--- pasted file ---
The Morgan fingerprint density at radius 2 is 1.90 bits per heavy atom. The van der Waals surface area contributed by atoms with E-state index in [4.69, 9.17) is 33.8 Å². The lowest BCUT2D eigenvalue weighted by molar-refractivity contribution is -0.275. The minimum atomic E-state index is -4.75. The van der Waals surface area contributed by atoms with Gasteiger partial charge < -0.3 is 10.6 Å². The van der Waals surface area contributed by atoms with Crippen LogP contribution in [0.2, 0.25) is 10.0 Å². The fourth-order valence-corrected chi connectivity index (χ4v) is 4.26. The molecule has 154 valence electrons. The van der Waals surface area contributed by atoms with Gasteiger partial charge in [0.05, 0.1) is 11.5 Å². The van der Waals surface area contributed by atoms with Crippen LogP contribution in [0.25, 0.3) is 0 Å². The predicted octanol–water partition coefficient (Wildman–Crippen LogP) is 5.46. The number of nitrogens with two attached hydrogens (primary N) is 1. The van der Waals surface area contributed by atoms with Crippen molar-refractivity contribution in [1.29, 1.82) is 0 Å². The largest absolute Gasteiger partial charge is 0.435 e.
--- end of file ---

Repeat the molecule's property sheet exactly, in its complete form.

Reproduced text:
The Morgan fingerprint density at radius 2 is 1.90 bits per heavy atom. The van der Waals surface area contributed by atoms with E-state index in [4.69, 9.17) is 33.8 Å². The lowest BCUT2D eigenvalue weighted by molar-refractivity contribution is -0.275. The minimum atomic E-state index is -4.75. The van der Waals surface area contributed by atoms with Gasteiger partial charge < -0.3 is 10.6 Å². The van der Waals surface area contributed by atoms with Crippen LogP contribution in [0.2, 0.25) is 10.0 Å². The fourth-order valence-corrected chi connectivity index (χ4v) is 4.26. The molecule has 154 valence electrons. The van der Waals surface area contributed by atoms with Gasteiger partial charge in [0.05, 0.1) is 11.5 Å². The van der Waals surface area contributed by atoms with Crippen LogP contribution in [0.25, 0.3) is 0 Å². The predicted octanol–water partition coefficient (Wildman–Crippen LogP) is 5.46. The number of nitrogens with two attached hydrogens (primary N) is 1. The van der Waals surface area contributed by atoms with Crippen molar-refractivity contribution in [1.29, 1.82) is 0 Å². The largest absolute Gasteiger partial charge is 0.435 e.